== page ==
Daddy mixed cement, sand and water in the wheelbarrow. I don't recall a mixer. I believe it was the wheelbarrow and he mixed it with a hoe. After he smoothed the concrete, I put my hands into the thick gray mud and we scratched the date below the imprint. Maybe my sister's hand prints were there, too. I cannot remember. I know her hand prints were beside mine on the carport.
Our hand prints were real -- short, chubby, child fingers preserved forever in homemade concrete.
* * * * * * * *
Jim Creed was the deacon at Round Peak Primitive Baptist Church. He was a large bald man before bald became chic. He had gruff ways. In his youth, he had killed a man though I do not remember the circumstances. It was probably over a still. It was always over a still. Yes, a moonshine still. All the cliches, all the stereotypes, they are true.Everyone made liquor as my Grandpa said. Everybody.
So, Mr. Creed was in prison, I think, when one of his children died. He was kind. He brought us candy, brown bags of hard candy and peppermints, just sacks of candy. He gave them to us children before the Saturday church conference meetings. He wore a pocket watch with a chain and he unlocked the door for church. When Daylight Savings Time was instituted, he did not follow it.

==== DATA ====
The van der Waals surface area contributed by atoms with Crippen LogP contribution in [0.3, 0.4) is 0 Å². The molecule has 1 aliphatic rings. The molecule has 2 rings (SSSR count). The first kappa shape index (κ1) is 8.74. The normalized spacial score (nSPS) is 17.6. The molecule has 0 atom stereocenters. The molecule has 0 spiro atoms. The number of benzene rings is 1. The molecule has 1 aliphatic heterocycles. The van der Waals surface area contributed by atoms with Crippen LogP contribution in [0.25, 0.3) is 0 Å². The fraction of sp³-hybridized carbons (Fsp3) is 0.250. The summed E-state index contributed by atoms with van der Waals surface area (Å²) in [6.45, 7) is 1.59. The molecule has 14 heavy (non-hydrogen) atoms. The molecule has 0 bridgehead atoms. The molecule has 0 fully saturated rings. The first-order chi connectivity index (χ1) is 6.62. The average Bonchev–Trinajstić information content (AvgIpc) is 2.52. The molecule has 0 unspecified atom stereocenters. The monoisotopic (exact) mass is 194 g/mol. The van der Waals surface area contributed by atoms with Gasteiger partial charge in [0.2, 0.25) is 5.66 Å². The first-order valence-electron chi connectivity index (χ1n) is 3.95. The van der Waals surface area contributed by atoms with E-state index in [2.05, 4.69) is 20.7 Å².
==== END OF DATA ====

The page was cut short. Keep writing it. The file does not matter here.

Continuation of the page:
God, he said, was on Eastern Standard Time.
He made tombstones for his children, for a niece, from concrete. He pressed marbles, quartz, a necklace, into the form. He scratched their names into the gray mud. These markers were beautiful, so heartfelt, so pure. I ran my hands over the rough concrete, the smooth marbles, the indentations where pearls had slipped away. Lichen clung to the stones; moss crept into the cracks. It was as if the concrete markers were an organic thing--made from sand, from dust, from ash, from heartache, from sweat.
* * * * * * * *
When our first house burned, the concrete porch was left. It was covered in black ashes, molten glass, warped and blackened window frames. The carport was covered, too, with charred wood and heaps of ash. Wisps of smoke in the sunshine. . . . the acrid smell of a couch (newly upholstered), a bedroom wall with drawings of bunny families, baby quilts and a bunting bag, kitchen cabinets with oatmeal and brown sugar, new winter coats in the front closet, the cradle that Uncle Willie made, the new rooms, the--new rooms that would have been our bedrooms in our teenage years. The smell of loss seeped into our lungs, into our bloodstream, drew pictures of this day in our brains.
The concrete was there, blackened, but it was there. Our hand prints were filled with ash. The basement filled with ash. Mama sifted through them for days, looking for her wedding band. She never found it.
Days later, the remains of our home were bulldozed. The concrete was shoved up, broken, dropped, covered up. But it is there. Somewhere in the ground, our hand prints remain. . . . .
They were real. Don't tell me they were not real.
Photo by J. Denise Coalson, taken from Round Peak Primitive Baptist Church, Surry County, NC